The guest commentary below was written by Jesse Felder of The Felder Report. This piece does not necessarily reflect the opinion of Hedgeye.
A few months ago I wrote Master The Art Of Doing Nothing, in which I argued that, while it may be the most difficult thing for an investor to do, the vast majority of the time an investor should simply do nothing at all.
Truly wonderful opportunities don’t come around very often but having the patience to wait for them is what separates the best investors on the planet from the rest.
However, it’s not only the waiting that is critical to success; it is also the courage to act when the time arises. Aside from being too active, another major mistake investors make is simply being too timid, or becoming too comfortable with doing nothing at all and this can be just as costly if not even more so. As Warren Buffett has said, mistakes of omission, or failing to act, have cost him far more than mistakes of commission, or acting when he shouldn’t have.
As I wrote in Master The Art Of Doing Nothing, “When it comes time to actually do something, to put money to work, you will know by the fact that it is such an attractive opportunity you would be foolish not to take advantage of it,” and I have done my level best to describe the situation in energy and commodities as just such an opportunity.
Most investors, however, are either oblivious or are in some stage of disbelief. “When a truly terrific opportunity arises they are paralyzed by the fear of going it alone, without the comfort of the company of others, ala stocks in 2009, real estate in 2012 or gold in 2015. Or they just aren’t paying attention,” is how I described it in that earlier piece. Before energy’s recent rally, I suspect most were too fearful. Now they either believe they missed it or that it’s just another false dawn.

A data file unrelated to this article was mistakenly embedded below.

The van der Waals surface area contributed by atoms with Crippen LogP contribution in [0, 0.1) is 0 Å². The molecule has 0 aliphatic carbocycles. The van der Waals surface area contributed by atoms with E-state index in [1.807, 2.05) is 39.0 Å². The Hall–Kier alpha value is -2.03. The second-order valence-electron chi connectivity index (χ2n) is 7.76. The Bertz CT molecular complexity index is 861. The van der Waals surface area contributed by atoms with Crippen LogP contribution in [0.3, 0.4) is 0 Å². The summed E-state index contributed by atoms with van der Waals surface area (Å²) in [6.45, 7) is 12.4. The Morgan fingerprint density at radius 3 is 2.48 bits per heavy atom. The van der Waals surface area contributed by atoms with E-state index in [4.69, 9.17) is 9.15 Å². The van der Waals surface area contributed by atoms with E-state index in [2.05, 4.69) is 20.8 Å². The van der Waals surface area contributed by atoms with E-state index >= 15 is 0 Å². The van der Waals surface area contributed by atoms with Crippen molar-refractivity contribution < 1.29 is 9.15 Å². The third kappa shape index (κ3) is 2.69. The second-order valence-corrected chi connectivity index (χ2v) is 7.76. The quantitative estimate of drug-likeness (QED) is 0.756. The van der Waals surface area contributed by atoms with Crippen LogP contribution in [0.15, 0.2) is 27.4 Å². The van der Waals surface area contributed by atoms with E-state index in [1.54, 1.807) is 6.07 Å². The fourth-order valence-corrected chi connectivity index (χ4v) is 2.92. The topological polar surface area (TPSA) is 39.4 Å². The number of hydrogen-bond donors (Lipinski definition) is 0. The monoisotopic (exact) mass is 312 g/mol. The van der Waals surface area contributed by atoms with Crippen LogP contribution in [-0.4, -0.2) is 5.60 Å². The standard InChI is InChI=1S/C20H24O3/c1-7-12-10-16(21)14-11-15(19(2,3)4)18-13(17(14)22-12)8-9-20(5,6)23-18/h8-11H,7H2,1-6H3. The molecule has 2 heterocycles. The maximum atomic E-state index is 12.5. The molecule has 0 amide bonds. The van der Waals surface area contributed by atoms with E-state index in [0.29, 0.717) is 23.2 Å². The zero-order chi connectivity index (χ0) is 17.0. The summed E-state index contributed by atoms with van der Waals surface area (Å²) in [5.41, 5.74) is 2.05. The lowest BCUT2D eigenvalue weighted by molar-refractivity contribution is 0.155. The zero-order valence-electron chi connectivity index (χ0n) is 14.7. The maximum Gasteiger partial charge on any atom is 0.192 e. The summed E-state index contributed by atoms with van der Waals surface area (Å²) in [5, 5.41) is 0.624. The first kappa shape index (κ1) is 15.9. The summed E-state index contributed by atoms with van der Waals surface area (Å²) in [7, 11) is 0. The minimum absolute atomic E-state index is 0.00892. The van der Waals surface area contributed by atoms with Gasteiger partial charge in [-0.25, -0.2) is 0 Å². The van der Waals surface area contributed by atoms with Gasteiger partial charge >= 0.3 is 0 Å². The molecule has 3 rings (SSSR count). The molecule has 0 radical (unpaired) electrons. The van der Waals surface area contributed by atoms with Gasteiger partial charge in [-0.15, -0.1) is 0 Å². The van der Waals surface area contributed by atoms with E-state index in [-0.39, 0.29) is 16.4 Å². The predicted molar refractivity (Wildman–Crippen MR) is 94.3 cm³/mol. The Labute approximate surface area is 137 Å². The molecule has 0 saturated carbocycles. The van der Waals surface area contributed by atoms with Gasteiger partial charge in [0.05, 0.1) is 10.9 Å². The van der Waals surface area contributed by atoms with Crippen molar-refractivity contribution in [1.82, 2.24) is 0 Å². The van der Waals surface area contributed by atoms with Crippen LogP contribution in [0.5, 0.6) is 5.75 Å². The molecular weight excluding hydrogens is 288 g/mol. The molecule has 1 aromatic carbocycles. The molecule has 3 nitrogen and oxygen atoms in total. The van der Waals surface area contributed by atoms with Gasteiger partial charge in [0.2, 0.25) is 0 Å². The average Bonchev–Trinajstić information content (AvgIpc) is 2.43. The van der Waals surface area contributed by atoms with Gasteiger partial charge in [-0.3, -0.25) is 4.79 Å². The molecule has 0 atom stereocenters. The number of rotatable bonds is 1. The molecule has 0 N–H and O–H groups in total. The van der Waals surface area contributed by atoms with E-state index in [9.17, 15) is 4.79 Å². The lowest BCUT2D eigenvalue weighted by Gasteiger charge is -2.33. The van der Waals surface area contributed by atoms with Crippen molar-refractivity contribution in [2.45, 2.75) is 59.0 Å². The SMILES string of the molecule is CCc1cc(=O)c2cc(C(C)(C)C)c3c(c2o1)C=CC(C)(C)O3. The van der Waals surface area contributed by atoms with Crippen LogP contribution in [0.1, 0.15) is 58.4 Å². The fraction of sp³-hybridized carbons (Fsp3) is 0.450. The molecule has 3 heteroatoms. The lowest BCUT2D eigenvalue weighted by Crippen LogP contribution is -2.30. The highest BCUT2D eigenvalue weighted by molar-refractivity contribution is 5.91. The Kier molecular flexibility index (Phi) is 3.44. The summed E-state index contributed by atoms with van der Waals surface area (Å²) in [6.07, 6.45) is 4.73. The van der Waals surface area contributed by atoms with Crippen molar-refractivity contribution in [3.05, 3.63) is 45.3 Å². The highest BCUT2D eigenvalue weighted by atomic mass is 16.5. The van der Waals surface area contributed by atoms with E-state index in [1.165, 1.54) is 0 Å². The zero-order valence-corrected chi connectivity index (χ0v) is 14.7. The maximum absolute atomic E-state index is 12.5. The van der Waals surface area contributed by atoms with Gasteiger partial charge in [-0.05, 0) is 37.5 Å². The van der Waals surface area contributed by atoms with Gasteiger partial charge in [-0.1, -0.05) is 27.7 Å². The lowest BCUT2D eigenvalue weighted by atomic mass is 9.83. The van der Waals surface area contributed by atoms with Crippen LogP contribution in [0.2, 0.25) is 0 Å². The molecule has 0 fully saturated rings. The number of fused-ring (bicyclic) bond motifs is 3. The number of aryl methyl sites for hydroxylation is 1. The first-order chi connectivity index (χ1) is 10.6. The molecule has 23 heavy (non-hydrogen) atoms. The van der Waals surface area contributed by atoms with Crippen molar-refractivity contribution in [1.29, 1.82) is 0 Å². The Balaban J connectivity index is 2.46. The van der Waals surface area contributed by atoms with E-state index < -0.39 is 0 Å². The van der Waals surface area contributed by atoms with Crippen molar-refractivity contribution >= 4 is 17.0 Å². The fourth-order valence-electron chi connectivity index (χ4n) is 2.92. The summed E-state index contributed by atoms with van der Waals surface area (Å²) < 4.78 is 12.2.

But this is exactly what it feels like at the beginning of a major bull market. Skepticism towards a rally is the healthiest sign you’ll find and the skepticism towards the rally in energy is so thick you could cut it with a knife.
The trick is learning to feel FOMO when you should feel it, when it feels like nobody else in the world could imagine feeling it, rather than allowing yourself to feel FOMO at a time when everyone else is actually feeling it.
To that latter point, everywhere you look there are signs of FOMO towards the broad stock market like we have never seen before. As Jeremy Grantham told the Financial Times, “There is as much craziness now as there was in late 1999 or 1929. It is bewildering, impressive and for financial historians like me, exciting. This is the real thing… It looked like we were in a bubble mode this summer, but the real craziness has come out in the last few months.”
Meanwhile, the energy sector is still priced as if it’s going out of business even though, as Steven Bregman recently put it, “the imminent danger is not the collapse of fossil fuel use; the imminent danger is an oil supply shortage and oil price shock.” The bullish disconnect is one of the largest I’ve seen in my career. Similarly, the bearish disconnect between prices and fundamentals for the broad stock market, largely driven by tech, is also unquestionably one of the largest I’ve ever seen.
However, there is no opportunity without these sort of disconnects so you might otherwise phrase it as these are two of the greatest opportunities I’ve seen in my career. I would never claim that either one would be suitable for the faint of heart.
In fact, the greater the disconnect, the greater the courage required to take advantage of it. But for those with the courage (and expertise) to do so, the rewards could be spectacular.
This is a Hedgeye Guest Contributor piece written by Jesse Felder and reposted from The Felder Report blog. Felder has been managing money for over 20 years. He began his professional career at Bear, Stearns & Co. and later co-founded a multi-billion-dollar hedge fund firm headquartered in Santa Monica, California. Today he lives in Bend, Oregon and publishes The Felder Report. This piece does not necessarily reflect the opinion of Hedgeye.